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Greater Manchester adopts virtual reality for training on gender based violence


Mark Say Managing Editor

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Woman using VR headset
Image source: Kegfire

A project involving the use of virtual reality headsets to provide training on gender based violence has been implemented across Greater Manchester.

It has been jointly funded by £80,000 from the Greater Manchester Combined Authority (GMCA) and uses and is being run by Mother Mountain Productions.

The training programme for professionals in relevant sectors comprises two parts. The first, named Insight, on the real-life accounts of 15 survivors and interviews with five agencies that support victims.

Aimed at professionals, such as legal, health and social care sector staff, it immerses them into scenarios so they can fully understand the impact of this behaviour and improve their responses.

The second, Flourish, is being rolled out to agencies who support women. It includes interviews with survivors and experts, animations, mindfulness meditations and life coaching, and aims to promote resilience and recovery for people affected by gender based violence.

Hard to see signs

Kate Green, Greater Manchester’s deputy mayor for policing, crime, criminal justice and fire said: “The signs of domestic abuse and coercive control can so often be hard to see, both for those affected by it and those close to them. And we know that it is often difficult to speak out and seek help.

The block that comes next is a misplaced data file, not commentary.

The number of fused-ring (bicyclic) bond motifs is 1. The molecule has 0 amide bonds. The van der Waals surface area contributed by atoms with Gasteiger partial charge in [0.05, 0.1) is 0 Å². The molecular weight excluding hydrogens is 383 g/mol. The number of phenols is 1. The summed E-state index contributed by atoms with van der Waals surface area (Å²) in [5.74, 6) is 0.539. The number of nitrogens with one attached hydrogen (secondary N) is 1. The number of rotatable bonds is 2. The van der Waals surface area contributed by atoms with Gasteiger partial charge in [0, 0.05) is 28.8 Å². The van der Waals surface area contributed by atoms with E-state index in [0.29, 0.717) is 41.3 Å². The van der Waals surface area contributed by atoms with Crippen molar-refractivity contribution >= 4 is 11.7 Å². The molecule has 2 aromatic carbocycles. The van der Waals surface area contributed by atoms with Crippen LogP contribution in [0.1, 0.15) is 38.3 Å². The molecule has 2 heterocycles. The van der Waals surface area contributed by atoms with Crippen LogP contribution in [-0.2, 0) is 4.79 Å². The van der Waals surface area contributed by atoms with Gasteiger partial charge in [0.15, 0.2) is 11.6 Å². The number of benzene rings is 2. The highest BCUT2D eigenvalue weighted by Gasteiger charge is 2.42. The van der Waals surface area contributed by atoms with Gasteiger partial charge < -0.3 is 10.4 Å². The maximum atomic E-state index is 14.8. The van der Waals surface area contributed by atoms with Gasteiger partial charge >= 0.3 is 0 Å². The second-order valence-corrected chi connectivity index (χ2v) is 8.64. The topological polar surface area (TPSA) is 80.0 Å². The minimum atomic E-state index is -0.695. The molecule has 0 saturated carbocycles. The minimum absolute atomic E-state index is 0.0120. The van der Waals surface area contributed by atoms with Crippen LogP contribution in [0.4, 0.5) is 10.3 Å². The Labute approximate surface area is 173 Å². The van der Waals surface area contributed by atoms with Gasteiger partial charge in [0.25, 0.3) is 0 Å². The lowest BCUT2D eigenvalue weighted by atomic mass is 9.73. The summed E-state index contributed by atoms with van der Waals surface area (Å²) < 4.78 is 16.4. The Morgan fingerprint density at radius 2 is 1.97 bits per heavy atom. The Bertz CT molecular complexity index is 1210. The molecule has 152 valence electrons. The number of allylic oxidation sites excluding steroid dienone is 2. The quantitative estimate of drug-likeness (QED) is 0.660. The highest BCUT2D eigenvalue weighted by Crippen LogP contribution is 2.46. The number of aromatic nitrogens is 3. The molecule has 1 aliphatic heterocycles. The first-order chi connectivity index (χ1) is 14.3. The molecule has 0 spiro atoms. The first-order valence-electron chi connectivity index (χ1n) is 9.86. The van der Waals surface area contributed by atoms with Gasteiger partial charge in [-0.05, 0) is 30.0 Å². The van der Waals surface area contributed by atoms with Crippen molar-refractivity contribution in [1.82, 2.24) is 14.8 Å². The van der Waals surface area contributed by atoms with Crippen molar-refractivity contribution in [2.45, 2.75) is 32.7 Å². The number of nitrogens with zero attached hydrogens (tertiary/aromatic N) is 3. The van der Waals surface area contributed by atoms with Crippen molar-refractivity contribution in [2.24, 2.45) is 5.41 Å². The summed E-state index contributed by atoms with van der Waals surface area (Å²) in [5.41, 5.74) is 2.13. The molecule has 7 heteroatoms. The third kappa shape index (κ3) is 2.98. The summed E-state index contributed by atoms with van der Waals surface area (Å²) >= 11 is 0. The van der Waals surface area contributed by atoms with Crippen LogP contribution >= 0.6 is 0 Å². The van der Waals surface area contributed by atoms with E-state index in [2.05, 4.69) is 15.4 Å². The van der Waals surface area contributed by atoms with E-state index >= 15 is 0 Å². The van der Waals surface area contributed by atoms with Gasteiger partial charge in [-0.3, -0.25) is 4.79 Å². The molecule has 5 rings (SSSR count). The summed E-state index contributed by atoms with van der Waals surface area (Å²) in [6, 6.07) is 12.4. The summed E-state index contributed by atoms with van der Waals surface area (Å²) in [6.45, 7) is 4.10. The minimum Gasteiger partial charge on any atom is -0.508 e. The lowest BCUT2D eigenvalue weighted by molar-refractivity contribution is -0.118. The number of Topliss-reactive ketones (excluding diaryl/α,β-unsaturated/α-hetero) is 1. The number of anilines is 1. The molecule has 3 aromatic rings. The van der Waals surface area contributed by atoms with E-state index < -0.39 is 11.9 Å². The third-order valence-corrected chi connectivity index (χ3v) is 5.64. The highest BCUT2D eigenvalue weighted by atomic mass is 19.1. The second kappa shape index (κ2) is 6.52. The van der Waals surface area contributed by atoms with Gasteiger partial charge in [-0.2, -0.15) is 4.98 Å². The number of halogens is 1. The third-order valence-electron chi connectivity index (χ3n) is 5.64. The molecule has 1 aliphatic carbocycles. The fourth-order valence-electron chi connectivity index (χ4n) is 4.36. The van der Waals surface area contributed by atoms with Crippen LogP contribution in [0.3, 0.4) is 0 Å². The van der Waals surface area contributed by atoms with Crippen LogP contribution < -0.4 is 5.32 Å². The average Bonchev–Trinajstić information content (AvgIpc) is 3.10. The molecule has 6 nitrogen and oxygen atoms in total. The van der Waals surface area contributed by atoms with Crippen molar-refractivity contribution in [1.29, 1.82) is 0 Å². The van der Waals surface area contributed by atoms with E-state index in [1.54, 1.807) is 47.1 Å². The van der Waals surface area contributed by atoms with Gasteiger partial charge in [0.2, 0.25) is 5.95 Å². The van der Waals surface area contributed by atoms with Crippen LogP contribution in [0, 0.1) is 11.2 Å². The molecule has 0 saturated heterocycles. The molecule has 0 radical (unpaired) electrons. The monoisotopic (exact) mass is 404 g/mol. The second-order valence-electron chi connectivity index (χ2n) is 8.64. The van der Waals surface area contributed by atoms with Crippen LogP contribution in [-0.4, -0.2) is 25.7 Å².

“That’s why Mother Mountain’s work is so important. It’s vital that we improve understanding of gender based violence wherever we can, but particularly amongst professionals who come into contact with a wide range of people in our communities, and of course continue to provide support for those that ask for help.”

Greater Manchester’s Gender Based Violence Strategy is a 10-year plan that sets out how the city-region aims to tackle all forms of gender based violence and the attitudes that allow it to occur. The strategy outlines a whole systems approach, that is how the city-region’s local authorities, partners, and services all come together to tackle the abuse holistically.

The project was jointly funded by Gwynt-y-Mor community fund to deliver similar training opportunities across north Wales.

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